The colleges represented in our sample utilize various advising models. Based on Pardee's (2000) general classification, the majority of survey participants reported a shared model (67.5%), a model wherein “advising services are shared between a central administrative unit and faculty or staff in academic departments” (King, 2008, p. 244). Meanwhile, 22.1% reported a centralized model, where “all advising takes place in an administrative unit such as an advising or counseling center with a director and staff generally housed in one location” (King, 2008, p. 244). Ten percent reported a decentralized model, where “advising services are provided by faculty and staff in their academic departments” (King, 2008, p. 244). Additional data collection and analysis provided a more nuanced exploration of the various models used specifically to support baccalaureate degree-seeking students.
In order to effectively advise baccalaureate degree-seeking students, survey and interview data showed colleges either: (a) added CCB advising responsibilities onto existing advisors, (b) hired or (re)assigned academic advisors to advise CCB students only, (c) hired program coordinators to market, recruit, and advise students among other responsibilities, (d) charged both professional advisors and faculty members with advising students, or (e) granted faculty members the sole responsibility for advising CCB students. The models adopted by colleges were dependent on both organizational capacity and infrastructure. Capacity was discussed in relation to personnel (i.e., faculty and staff members) while infrastructure referred to both physical and organizational structures (e.g., facilities, information management systems). Hillary, a professional advisor, explained that baccalaureate degree programming at her college came with no additional funding for academic advising: “The message that we got from [said college leader] at the time, we all were gathered in this theater, was we're doing this and we're not hiring anybody, so we're gonna do this and we're not adding staff.” Similar narratives shed light on the lack of consideration of personnel needs and additional resources when adding new baccalaureate degree programs.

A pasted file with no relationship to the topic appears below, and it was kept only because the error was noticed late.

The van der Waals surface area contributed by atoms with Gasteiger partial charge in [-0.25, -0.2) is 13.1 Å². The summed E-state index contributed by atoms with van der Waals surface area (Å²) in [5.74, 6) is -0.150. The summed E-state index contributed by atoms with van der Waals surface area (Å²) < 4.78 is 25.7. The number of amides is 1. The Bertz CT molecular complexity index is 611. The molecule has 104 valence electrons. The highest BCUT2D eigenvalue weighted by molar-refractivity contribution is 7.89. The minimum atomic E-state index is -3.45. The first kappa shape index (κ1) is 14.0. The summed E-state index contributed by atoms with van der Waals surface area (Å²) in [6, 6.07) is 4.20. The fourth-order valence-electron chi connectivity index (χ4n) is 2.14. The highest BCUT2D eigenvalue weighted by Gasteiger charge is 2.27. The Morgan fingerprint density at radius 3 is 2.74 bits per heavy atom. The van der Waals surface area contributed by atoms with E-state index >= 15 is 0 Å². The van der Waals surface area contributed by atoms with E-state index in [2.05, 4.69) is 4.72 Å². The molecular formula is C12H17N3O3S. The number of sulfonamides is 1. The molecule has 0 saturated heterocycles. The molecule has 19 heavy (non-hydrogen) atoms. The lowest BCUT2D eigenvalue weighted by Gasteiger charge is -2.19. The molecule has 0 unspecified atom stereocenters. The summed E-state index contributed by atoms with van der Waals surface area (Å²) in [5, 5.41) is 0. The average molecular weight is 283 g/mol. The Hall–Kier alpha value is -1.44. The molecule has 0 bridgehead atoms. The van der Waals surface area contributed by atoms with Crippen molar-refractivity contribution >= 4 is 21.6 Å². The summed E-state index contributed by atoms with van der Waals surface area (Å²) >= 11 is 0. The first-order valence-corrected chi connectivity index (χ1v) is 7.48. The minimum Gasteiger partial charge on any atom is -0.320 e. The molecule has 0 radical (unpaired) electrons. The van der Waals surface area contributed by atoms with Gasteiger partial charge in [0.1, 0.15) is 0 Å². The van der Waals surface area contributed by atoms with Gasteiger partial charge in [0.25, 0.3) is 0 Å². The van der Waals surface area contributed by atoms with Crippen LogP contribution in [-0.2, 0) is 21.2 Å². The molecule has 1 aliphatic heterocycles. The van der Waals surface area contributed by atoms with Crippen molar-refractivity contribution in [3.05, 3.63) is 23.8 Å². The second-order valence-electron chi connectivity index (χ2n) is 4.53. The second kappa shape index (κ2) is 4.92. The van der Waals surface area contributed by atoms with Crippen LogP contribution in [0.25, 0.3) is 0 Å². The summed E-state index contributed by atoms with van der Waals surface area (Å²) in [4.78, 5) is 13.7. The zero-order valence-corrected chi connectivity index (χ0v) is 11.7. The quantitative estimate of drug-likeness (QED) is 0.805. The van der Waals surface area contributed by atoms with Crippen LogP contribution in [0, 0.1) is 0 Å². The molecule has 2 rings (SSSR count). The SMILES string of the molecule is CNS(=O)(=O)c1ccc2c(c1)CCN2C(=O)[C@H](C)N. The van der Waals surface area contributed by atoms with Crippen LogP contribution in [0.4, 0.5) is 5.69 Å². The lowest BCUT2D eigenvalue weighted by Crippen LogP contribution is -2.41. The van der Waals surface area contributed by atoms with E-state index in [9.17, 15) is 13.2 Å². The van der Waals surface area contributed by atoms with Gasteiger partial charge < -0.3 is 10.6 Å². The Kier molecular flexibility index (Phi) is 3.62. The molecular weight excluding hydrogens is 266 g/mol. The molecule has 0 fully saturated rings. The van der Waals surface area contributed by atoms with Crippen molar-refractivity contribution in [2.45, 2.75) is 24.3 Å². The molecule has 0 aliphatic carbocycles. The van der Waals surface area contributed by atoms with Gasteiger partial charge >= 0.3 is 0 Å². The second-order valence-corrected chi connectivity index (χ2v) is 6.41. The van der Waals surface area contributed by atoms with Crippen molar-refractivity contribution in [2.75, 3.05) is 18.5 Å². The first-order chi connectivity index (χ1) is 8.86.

Indeed, each model presented challenges and carried limitations. In cases where advising responsibilities were added onto existing advisors, CCB programs exacerbated high student-to-counselor ratios. Participants consistently identified heavy student-advising loads. During interviews, participants noted advising 1,200 and 2,000 students, which aligns with existing literature from Scott-Clayton (2011). One advisor reported an advising load of 3,000 to 4,000 per advisor. It is possible that heavy loads are the reason that advising is not mandatory at the majority of the colleges in our sample. In fact, only 23.7% of colleges represented in our sample have mandatory advising policies.